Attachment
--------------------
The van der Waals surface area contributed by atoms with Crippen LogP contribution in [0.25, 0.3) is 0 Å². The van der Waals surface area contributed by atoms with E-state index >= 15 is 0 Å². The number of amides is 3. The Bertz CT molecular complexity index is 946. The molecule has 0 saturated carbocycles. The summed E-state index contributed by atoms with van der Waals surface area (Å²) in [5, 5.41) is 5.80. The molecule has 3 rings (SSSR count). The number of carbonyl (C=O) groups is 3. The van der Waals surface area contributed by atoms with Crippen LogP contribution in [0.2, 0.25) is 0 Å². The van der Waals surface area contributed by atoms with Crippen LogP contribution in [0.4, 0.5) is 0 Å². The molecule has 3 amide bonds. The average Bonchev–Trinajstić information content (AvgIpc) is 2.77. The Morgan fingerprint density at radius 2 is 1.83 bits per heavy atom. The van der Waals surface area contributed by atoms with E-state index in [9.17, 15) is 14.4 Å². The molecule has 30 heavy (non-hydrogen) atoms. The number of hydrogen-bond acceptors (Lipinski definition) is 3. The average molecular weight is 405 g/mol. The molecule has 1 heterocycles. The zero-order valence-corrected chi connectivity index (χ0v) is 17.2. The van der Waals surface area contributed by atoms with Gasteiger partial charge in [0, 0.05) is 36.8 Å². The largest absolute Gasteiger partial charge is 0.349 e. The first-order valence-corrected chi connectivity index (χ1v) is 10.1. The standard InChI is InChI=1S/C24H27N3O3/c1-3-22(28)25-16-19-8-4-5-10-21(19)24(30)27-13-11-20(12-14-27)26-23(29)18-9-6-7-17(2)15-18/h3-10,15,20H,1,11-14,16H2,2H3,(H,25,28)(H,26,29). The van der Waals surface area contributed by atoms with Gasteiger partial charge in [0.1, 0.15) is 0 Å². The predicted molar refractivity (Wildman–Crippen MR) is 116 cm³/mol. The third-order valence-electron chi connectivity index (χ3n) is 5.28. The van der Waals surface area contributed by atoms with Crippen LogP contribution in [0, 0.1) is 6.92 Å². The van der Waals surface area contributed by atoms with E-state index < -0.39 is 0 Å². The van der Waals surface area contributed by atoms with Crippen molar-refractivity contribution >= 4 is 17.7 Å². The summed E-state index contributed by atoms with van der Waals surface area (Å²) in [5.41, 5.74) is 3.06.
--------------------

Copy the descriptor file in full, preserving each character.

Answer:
The van der Waals surface area contributed by atoms with Crippen LogP contribution in [0.25, 0.3) is 0 Å². The van der Waals surface area contributed by atoms with E-state index >= 15 is 0 Å². The number of amides is 3. The Bertz CT molecular complexity index is 946. The molecule has 0 saturated carbocycles. The summed E-state index contributed by atoms with van der Waals surface area (Å²) in [5, 5.41) is 5.80. The molecule has 3 rings (SSSR count). The number of carbonyl (C=O) groups is 3. The van der Waals surface area contributed by atoms with Crippen LogP contribution in [0.2, 0.25) is 0 Å². The van der Waals surface area contributed by atoms with Crippen LogP contribution in [0.4, 0.5) is 0 Å². The molecule has 3 amide bonds. The average Bonchev–Trinajstić information content (AvgIpc) is 2.77. The Morgan fingerprint density at radius 2 is 1.83 bits per heavy atom. The van der Waals surface area contributed by atoms with E-state index in [9.17, 15) is 14.4 Å². The molecule has 30 heavy (non-hydrogen) atoms. The number of hydrogen-bond acceptors (Lipinski definition) is 3. The average molecular weight is 405 g/mol. The molecule has 1 heterocycles. The zero-order valence-corrected chi connectivity index (χ0v) is 17.2. The van der Waals surface area contributed by atoms with Gasteiger partial charge in [0, 0.05) is 36.8 Å². The largest absolute Gasteiger partial charge is 0.349 e. The first-order valence-corrected chi connectivity index (χ1v) is 10.1. The standard InChI is InChI=1S/C24H27N3O3/c1-3-22(28)25-16-19-8-4-5-10-21(19)24(30)27-13-11-20(12-14-27)26-23(29)18-9-6-7-17(2)15-18/h3-10,15,20H,1,11-14,16H2,2H3,(H,25,28)(H,26,29). The van der Waals surface area contributed by atoms with Gasteiger partial charge in [0.1, 0.15) is 0 Å². The predicted molar refractivity (Wildman–Crippen MR) is 116 cm³/mol. The third-order valence-electron chi connectivity index (χ3n) is 5.28. The van der Waals surface area contributed by atoms with Crippen LogP contribution in [0, 0.1) is 6.92 Å². The van der Waals surface area contributed by atoms with E-state index < -0.39 is 0 Å². The van der Waals surface area contributed by atoms with Crippen molar-refractivity contribution >= 4 is 17.7 Å². The summed E-state index contributed by atoms with van der Waals surface area (Å²) in [5.41, 5.74) is 3.06.